2 minute read
18 Oct 2017
5:40 am

All that counts to Zuma is his agenda

He has been impervious to all threats which have confronted him.

President Jacob Zuma delivers the opening address of the ANC's 5th national policy conference at Nasrec, Johannesburg. Picture: Yeshiel Panchia

You would think that with a president who changes his Cabinet so often, we would at least be used to the way Jacob Zuma shuffles the cards.

In the eight-and-a-half years he has been in office, he has made 132 changes in 11 reshuffles. Yet, the country sat stunned and questioning yesterday after his latest dramatic adjustments.

The firing of SA Communist Party stalwart Blade Nzimande should have been expected, given his outspoken position that Zuma should fall – but the reshuffle was, neverthless, seen by the communists as a virtual declaration of war on them by Zuma … and there were dire predictions of the imminent collapse of the Tripartite Alliance.

Zuma attempted to soften the divorce by appointing Young Communist League leader Buti Manamela to a deputy minister position, but the continuing bad relations between him and the SACP and unions, as represented by Cosatu, shows clearly the president believes he doesn’t need them in his campaign to retain control over the levers of power in the ANC and the government.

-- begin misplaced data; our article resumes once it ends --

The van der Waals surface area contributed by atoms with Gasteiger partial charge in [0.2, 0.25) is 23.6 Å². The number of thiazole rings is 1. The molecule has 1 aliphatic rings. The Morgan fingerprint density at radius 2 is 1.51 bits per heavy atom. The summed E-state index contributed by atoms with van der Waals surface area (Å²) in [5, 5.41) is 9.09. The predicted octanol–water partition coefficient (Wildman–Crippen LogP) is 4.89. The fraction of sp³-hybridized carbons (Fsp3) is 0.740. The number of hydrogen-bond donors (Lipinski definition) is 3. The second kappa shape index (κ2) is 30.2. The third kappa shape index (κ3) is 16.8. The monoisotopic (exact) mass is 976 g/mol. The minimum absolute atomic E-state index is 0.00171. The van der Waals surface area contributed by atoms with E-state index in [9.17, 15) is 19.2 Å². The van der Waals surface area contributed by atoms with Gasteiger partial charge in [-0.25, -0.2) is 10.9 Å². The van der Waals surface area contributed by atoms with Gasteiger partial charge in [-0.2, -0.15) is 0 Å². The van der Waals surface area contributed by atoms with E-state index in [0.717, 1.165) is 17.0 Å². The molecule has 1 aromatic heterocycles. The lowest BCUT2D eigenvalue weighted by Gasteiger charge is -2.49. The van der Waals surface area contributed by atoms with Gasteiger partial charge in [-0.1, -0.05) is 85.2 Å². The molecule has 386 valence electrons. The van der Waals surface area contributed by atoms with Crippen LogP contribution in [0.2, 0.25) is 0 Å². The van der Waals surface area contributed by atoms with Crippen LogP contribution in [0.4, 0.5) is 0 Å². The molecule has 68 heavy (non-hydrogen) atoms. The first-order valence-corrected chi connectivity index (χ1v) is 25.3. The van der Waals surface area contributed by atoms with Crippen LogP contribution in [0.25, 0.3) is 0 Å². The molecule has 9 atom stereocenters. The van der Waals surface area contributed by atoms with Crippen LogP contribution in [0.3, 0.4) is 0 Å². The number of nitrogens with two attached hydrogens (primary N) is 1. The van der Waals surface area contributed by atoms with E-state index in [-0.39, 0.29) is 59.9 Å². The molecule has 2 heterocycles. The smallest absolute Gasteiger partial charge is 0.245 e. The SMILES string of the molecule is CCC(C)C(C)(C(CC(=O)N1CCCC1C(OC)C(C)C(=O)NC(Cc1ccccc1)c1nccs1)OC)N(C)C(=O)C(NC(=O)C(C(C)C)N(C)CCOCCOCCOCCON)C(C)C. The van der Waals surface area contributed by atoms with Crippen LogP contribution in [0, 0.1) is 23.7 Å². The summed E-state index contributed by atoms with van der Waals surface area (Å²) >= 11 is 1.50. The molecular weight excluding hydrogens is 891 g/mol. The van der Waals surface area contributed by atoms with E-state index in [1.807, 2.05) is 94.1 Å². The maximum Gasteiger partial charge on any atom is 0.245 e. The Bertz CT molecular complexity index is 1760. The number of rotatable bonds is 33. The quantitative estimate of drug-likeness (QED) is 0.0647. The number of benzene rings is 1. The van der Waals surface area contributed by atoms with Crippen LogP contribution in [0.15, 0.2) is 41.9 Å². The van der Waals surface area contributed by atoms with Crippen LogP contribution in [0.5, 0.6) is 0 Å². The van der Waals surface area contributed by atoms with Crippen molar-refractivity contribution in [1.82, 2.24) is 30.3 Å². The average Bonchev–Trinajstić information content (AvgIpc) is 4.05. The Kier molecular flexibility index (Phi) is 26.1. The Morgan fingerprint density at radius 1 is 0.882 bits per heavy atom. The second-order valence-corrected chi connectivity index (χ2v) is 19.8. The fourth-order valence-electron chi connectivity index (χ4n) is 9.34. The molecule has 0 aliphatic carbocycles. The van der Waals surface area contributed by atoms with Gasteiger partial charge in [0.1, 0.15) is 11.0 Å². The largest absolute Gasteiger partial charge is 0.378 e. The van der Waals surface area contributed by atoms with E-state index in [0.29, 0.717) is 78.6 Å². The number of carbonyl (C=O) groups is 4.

One of those key levers will, undoubtedly, be David Mahlobo, the former state security minister who is one of Zuma’s most loyal palace guards, and who has been appointed to run the department of energy.

That department, commentators have noted ominously, is the one which will drive the proposed, but currently stalled, R1 trillion nuclear power station programme.

The scale of that project offers unprecedented opportunities for enrichment on a grand scale – for both government functionaries and business people.

Zuma has, so far, been impervious to all threats – criminal, constitutional and moral – which have confronted him.

The latest Cabinet reshuffle would seem to show he continues to pursue his own agenda – and will continue to do so until he officially steps down from the Union Buildings in 2019.

And, possibly even after that …